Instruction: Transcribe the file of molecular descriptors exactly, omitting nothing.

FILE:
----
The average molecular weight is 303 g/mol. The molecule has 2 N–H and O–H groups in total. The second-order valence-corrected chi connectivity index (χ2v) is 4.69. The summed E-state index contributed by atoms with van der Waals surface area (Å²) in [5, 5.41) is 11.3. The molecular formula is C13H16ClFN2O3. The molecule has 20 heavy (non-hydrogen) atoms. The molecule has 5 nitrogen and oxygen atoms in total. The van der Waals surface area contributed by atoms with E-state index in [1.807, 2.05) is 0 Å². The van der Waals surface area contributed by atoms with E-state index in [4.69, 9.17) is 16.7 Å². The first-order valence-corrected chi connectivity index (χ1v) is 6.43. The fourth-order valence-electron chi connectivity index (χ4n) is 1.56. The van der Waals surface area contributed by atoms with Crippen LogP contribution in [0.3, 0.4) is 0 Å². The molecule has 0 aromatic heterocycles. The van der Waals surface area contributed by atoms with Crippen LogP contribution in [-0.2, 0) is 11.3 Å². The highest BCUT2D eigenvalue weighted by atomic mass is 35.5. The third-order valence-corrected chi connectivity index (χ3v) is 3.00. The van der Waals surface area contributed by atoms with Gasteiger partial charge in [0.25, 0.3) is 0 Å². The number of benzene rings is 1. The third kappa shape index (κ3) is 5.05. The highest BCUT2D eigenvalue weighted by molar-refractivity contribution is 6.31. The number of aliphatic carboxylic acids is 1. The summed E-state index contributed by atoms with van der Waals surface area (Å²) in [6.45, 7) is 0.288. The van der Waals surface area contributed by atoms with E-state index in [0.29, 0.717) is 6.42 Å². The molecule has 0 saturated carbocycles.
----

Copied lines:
The average molecular weight is 303 g/mol. The molecule has 2 N–H and O–H groups in total. The second-order valence-corrected chi connectivity index (χ2v) is 4.69. The summed E-state index contributed by atoms with van der Waals surface area (Å²) in [5, 5.41) is 11.3. The molecular formula is C13H16ClFN2O3. The molecule has 20 heavy (non-hydrogen) atoms. The molecule has 5 nitrogen and oxygen atoms in total. The van der Waals surface area contributed by atoms with E-state index in [1.807, 2.05) is 0 Å². The van der Waals surface area contributed by atoms with E-state index in [4.69, 9.17) is 16.7 Å². The first-order valence-corrected chi connectivity index (χ1v) is 6.43. The fourth-order valence-electron chi connectivity index (χ4n) is 1.56. The van der Waals surface area contributed by atoms with Crippen LogP contribution in [0.3, 0.4) is 0 Å². The molecule has 0 aromatic heterocycles. The van der Waals surface area contributed by atoms with Crippen LogP contribution in [-0.2, 0) is 11.3 Å². The highest BCUT2D eigenvalue weighted by atomic mass is 35.5. The third-order valence-corrected chi connectivity index (χ3v) is 3.00. The van der Waals surface area contributed by atoms with Gasteiger partial charge in [0.25, 0.3) is 0 Å². The number of benzene rings is 1. The third kappa shape index (κ3) is 5.05. The highest BCUT2D eigenvalue weighted by molar-refractivity contribution is 6.31. The number of aliphatic carboxylic acids is 1. The summed E-state index contributed by atoms with van der Waals surface area (Å²) in [6.45, 7) is 0.288. The van der Waals surface area contributed by atoms with E-state index in [0.29, 0.717) is 6.42 Å². The molecule has 0 saturated carbocycles.